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Is working from home all it’s cracked up to be? The pros & cons of remote work

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The unique conditions of the pandemic have accelerated a shift towards the adoption of working from home. Amid concerns about the transmission risk in workplaces and on public transport, the Government enforced work-from-home orders. Now that these rules have been lifted, many workplaces are contending with whether to make flexible work a more permanent part of their policy.

As a business owner, I have grappled with this question myself. While I can certainly see that working from home has its benefits both for employees and employers, it also has its pitfalls. So, is the novelty of working from home wearing off? Let’s look at the pros and cons.

Pros for employees

The ability to work from home gives employees more flexibility and greater control over their time. The hope is that this enables a better balance between work, family, study, caring for elderly parents, exercise and other commitments.

Many employees believe they are able to get more work done at home by avoiding the commute to the office and limiting other distractions in the workplace. By improving our capacity to stay on top of our work it can improve employee satisfaction and reduce stress.

Pros for employers

In many cases, working from home may prove to be just as productive, if not more so, than working from the office. Removing the commute from the workday, reducing in-person meetings and limiting the distractions that can arise in the workplace can be more efficient and save time. Working from a comfortable and familiar setting can also be a boost to productivity.


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For employees who enjoy working from home, having this option can contribute to higher employee satisfaction and performance. It can also help attract and retain great talent.

With staff working from home some or all of the time, overheads on office space, electricity, water, internet, phone bills and more will come down. This can make a significant difference to a business’ bottom line.

Cons for employees

Working from home blurs the lines between your home and work life. Without the mental separation between the two it can be hard to switch off from work at the end of the day or gear up for work at the beginning of the day.

Not everyone has an ideal working from home set up. In fact, most of us are unlikely to have a dedicated home office in our home. That means we’re working from the dining room table, the couch, a small desk in the corner or some other undesirable set up. This can affect productivity and comfort. 

Many employees enjoy the social aspects of working in an office with colleagues. Working from home means you’re spending a lot of time on your own which can be isolating and boring. While no doubt most of us will have plenty of communication with colleagues via Zoom, email, the phone or platforms like Slack, for some it can be a poor substitute for spending time together face-to-face.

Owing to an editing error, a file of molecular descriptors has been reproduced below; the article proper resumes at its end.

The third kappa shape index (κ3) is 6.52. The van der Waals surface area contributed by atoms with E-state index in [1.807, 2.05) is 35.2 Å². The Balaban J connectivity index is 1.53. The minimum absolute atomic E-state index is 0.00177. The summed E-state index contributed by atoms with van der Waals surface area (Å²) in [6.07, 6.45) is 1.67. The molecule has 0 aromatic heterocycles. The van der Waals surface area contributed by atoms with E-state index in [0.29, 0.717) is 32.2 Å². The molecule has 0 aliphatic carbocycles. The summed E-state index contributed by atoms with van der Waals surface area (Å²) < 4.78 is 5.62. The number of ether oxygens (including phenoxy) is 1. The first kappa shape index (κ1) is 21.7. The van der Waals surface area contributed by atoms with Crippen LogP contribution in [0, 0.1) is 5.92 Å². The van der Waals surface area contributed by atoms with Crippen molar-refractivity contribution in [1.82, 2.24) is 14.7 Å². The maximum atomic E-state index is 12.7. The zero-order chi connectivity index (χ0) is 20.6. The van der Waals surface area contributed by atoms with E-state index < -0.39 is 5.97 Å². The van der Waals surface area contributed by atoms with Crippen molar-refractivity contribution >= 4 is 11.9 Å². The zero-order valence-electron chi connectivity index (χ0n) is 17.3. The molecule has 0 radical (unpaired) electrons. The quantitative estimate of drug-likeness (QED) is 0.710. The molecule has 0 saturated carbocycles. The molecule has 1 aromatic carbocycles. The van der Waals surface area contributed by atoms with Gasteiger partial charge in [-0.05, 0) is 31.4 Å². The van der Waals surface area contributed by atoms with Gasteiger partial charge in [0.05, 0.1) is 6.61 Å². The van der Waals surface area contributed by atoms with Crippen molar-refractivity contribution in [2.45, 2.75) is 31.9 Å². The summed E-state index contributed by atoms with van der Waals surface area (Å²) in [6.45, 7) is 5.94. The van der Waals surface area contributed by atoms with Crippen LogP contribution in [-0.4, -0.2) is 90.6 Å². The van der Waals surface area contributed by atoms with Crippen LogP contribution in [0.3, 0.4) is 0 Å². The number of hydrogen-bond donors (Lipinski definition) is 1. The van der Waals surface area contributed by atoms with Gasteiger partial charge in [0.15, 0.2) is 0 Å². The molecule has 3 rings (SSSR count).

The lack of face-to-face time can also make it more difficult for employees to build a relationship or make an impression with the right people in the business. This can make it more difficult when seeking a promotion or seeking buy-in on an idea or project.

Cons for employers

From a work health and safety point of view, the added complexity of managing dozens, hundreds or even thousands of remote ‘workplaces’ within the one organisation is likely to take a toll. Every employee’s home will have to be a safe workplace which means employers are responsible for ensuring employees have the right lighting, secure IT setup, screen, chair and desk setup. That can be expensive and in some cases near impossible to achieve without a dedicated office space in the home.


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Building and maintaining culture remotely is difficult. Even if your team engages regularly over Zoom or other communication platforms, virtual communications doesn’t always create the ideal conditions for employees to create friendships or bond as a team. Mentoring and training of junior staff can also become more difficult. Without a strong team culture, silos may be created in the business. This can cause miscommunication and misunderstandings.

What’s next?

So, what does the future hold for working from home? I don’t believe we’re seeing a permanent shift away from working in the office. Instead, I think working from home more than two days a week will be less appealing for both employees and employers. Once the novelty wears off and the more practical challenges emerge, we’re likely to see many businesses strike a balance where employees return to the office for the majority of the time and work from home only one or two days a week. Other businesses will return to working from the office full-time. As we emerge out of the pandemic, I believe only the minority of businesses will continue to embrace working from home with the same vigour as during the pandemic.


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David Hancock
David Hancock is a director and Senior Financial Planner at Montara Wealth. His role is to oversee the running of the business and ensure the delivery of exceptional service and strategic based advice to clients. David is well known for developing strong long-term relationships with clients and is passionate about helping them identify and implement life changing financial strategies.